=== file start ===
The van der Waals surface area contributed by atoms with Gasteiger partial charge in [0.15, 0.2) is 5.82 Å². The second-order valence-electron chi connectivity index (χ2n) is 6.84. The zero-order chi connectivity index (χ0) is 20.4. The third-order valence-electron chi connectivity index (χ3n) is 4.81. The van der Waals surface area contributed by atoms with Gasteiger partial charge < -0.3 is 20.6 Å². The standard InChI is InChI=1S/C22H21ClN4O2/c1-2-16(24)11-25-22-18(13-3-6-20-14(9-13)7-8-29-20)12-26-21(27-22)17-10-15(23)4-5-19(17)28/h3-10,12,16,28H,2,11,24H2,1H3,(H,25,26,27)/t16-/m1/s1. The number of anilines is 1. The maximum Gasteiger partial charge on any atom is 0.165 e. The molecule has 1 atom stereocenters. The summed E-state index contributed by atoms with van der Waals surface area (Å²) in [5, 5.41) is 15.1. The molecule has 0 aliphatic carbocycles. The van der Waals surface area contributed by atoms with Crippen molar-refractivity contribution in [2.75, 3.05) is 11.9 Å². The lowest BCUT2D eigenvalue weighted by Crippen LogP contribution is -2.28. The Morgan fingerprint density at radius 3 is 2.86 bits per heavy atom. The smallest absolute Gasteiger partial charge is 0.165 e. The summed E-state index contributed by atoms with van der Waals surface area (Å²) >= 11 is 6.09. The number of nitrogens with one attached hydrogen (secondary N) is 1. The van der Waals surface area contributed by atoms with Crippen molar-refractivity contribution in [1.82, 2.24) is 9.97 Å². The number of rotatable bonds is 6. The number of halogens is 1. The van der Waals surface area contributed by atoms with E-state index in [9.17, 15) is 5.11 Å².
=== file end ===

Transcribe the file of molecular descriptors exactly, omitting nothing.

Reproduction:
The van der Waals surface area contributed by atoms with Gasteiger partial charge in [0.15, 0.2) is 5.82 Å². The second-order valence-electron chi connectivity index (χ2n) is 6.84. The zero-order chi connectivity index (χ0) is 20.4. The third-order valence-electron chi connectivity index (χ3n) is 4.81. The van der Waals surface area contributed by atoms with Gasteiger partial charge < -0.3 is 20.6 Å². The standard InChI is InChI=1S/C22H21ClN4O2/c1-2-16(24)11-25-22-18(13-3-6-20-14(9-13)7-8-29-20)12-26-21(27-22)17-10-15(23)4-5-19(17)28/h3-10,12,16,28H,2,11,24H2,1H3,(H,25,26,27)/t16-/m1/s1. The number of anilines is 1. The maximum Gasteiger partial charge on any atom is 0.165 e. The molecule has 1 atom stereocenters. The summed E-state index contributed by atoms with van der Waals surface area (Å²) in [5, 5.41) is 15.1. The molecule has 0 aliphatic carbocycles. The van der Waals surface area contributed by atoms with Crippen molar-refractivity contribution in [2.75, 3.05) is 11.9 Å². The lowest BCUT2D eigenvalue weighted by Crippen LogP contribution is -2.28. The Morgan fingerprint density at radius 3 is 2.86 bits per heavy atom. The smallest absolute Gasteiger partial charge is 0.165 e. The summed E-state index contributed by atoms with van der Waals surface area (Å²) >= 11 is 6.09. The number of nitrogens with one attached hydrogen (secondary N) is 1. The van der Waals surface area contributed by atoms with Crippen molar-refractivity contribution in [1.82, 2.24) is 9.97 Å². The number of rotatable bonds is 6. The number of halogens is 1. The van der Waals surface area contributed by atoms with E-state index in [9.17, 15) is 5.11 Å².